The long wingspan, up to 12 feet, of the wandering albatross makes for very fuel efficient flight, enabling the bird to soar great distances without expending much energy.
Copying nature, aircraft designers seek to make their planes more fuel efficient by extending the wingspan. The Solar Impulse HB-SIA solar-powered plane, for example, takes this to the extreme with a 208ft wingspan on tiny 1.6ton body, a ratio of 0.78in/lb [inches wingspan per pound of body weight]. The Wandering Albatross does much better with a ratio of 5in/lb. Another example of modern aircraft design, the currently-under-development Boeing 777x, has a wingspan of 234ft, which will make it more fuel efficient than the current Boeing 777, with a 212ft wingspan.
There’s only one problem with a wingspan of 234ft: It also takes up more space. Much like the wandering albatross requires a sizable nest to land in, the Boeing 777x wouldn’t fit very well in some airports. Could we say that the aircraft’s designers are borrowing from the albatross again? Unlike fixed-wing aircraft, the fuel efficient wandering albatross can fold up his wings when he goes to roost. He’ll still need plenty of space to land, but his nest doesn’t have to be 12ft across. The new Boeing 777x’s wingtips, therefore, fold up when on the ground.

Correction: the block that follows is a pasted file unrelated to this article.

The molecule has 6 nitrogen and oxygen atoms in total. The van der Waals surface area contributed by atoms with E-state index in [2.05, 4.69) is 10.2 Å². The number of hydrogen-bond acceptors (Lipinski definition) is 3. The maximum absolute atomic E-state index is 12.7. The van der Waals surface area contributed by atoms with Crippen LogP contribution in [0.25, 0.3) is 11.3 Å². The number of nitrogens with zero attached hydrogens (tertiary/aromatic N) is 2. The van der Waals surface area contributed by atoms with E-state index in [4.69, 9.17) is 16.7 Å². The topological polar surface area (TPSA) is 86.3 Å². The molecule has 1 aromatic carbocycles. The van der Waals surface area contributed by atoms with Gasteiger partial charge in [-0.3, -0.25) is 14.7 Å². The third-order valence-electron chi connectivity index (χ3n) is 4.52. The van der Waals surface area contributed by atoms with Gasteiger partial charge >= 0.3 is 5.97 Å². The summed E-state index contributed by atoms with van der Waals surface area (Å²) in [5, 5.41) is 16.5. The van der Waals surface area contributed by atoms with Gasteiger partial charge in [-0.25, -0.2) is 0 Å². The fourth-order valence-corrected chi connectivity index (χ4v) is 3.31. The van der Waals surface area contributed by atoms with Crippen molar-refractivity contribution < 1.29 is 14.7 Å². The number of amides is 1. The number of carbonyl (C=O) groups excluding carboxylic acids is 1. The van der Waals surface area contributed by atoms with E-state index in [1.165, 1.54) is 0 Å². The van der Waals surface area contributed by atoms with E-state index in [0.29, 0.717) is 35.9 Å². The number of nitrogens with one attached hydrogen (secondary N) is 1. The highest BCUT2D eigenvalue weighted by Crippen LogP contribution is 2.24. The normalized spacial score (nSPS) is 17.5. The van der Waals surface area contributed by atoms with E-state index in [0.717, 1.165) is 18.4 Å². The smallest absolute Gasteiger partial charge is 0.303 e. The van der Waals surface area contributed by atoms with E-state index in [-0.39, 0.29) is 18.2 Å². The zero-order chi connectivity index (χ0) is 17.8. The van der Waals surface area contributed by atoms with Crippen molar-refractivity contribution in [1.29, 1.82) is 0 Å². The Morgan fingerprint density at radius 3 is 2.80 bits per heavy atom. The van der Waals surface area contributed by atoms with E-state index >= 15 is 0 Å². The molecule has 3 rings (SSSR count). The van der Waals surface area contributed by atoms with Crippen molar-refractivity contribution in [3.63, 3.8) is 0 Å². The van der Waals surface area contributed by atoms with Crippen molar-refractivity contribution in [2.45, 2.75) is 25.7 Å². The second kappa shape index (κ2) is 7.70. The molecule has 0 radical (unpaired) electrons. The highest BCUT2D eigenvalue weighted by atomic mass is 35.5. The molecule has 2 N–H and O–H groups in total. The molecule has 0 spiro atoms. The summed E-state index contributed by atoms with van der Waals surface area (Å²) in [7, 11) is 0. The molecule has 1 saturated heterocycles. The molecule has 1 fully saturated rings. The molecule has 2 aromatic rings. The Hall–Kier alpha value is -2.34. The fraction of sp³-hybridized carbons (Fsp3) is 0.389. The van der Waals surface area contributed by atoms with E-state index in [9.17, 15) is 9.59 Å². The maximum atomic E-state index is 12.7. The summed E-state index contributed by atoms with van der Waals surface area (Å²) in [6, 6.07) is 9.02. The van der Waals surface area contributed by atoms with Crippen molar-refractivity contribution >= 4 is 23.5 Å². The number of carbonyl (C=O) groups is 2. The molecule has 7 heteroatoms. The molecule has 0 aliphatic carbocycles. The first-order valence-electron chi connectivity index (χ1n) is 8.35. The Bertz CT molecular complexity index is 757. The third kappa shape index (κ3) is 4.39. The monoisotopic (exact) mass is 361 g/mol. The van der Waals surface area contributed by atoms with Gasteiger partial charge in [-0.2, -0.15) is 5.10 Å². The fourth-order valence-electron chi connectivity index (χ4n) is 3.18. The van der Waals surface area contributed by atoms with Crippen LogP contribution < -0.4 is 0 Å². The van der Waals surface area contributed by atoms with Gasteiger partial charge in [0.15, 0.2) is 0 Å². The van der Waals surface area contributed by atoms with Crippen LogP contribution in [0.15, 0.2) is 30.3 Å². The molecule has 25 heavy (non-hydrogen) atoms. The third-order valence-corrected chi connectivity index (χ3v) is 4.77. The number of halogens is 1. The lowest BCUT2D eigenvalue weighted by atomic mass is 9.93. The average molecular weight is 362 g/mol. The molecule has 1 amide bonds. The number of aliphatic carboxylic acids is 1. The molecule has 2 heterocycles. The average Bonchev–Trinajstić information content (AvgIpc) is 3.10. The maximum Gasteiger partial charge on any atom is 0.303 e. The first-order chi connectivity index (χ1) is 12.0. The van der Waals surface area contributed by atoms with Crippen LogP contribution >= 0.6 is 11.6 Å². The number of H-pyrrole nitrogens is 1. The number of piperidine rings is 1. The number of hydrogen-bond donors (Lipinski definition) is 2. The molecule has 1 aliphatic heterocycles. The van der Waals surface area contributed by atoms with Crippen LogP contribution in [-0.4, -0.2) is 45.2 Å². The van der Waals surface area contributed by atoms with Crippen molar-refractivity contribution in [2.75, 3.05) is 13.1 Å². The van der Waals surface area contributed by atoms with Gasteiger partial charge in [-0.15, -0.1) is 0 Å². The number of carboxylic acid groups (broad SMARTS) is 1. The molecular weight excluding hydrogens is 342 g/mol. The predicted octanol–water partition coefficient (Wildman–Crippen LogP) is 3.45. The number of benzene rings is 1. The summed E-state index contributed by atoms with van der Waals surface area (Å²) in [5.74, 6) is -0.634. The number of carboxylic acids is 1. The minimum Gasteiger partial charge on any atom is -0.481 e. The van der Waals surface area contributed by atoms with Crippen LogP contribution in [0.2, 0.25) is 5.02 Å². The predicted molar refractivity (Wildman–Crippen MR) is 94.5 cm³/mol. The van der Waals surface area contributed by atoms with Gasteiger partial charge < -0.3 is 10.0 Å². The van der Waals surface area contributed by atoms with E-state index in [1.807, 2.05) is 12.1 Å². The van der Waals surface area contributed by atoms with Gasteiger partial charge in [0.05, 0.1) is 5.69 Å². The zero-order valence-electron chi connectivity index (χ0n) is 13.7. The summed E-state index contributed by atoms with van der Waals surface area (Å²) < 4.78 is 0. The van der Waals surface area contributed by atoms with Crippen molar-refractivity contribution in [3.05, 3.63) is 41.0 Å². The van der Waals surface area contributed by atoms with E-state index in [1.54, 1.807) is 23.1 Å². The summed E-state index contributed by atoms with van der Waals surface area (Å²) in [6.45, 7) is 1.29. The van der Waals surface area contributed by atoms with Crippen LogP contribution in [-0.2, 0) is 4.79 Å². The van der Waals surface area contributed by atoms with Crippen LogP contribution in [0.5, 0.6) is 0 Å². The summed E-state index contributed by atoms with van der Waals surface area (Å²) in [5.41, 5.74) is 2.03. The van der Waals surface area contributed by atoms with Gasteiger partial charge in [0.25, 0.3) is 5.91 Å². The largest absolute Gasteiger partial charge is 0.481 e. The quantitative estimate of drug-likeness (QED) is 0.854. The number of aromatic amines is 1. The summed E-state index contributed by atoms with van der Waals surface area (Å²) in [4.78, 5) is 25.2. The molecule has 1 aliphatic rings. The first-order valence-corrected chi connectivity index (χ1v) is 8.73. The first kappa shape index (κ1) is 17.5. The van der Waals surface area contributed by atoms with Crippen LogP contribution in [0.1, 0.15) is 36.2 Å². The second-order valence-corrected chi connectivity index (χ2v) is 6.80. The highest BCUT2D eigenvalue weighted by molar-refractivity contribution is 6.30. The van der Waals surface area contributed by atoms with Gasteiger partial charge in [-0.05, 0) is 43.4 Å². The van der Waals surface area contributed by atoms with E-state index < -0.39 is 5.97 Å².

When taxiing on the ground, the Boeing 777x’s 234ft wingspan is reduced to 212ft, just like the standard 777. Taking advantage of lighter composite materials and the folding wingtip design, saving 11ft on each side of the aircraft, the Boeing 777x is more fuel efficient, but still fits in the same space as the standard 777.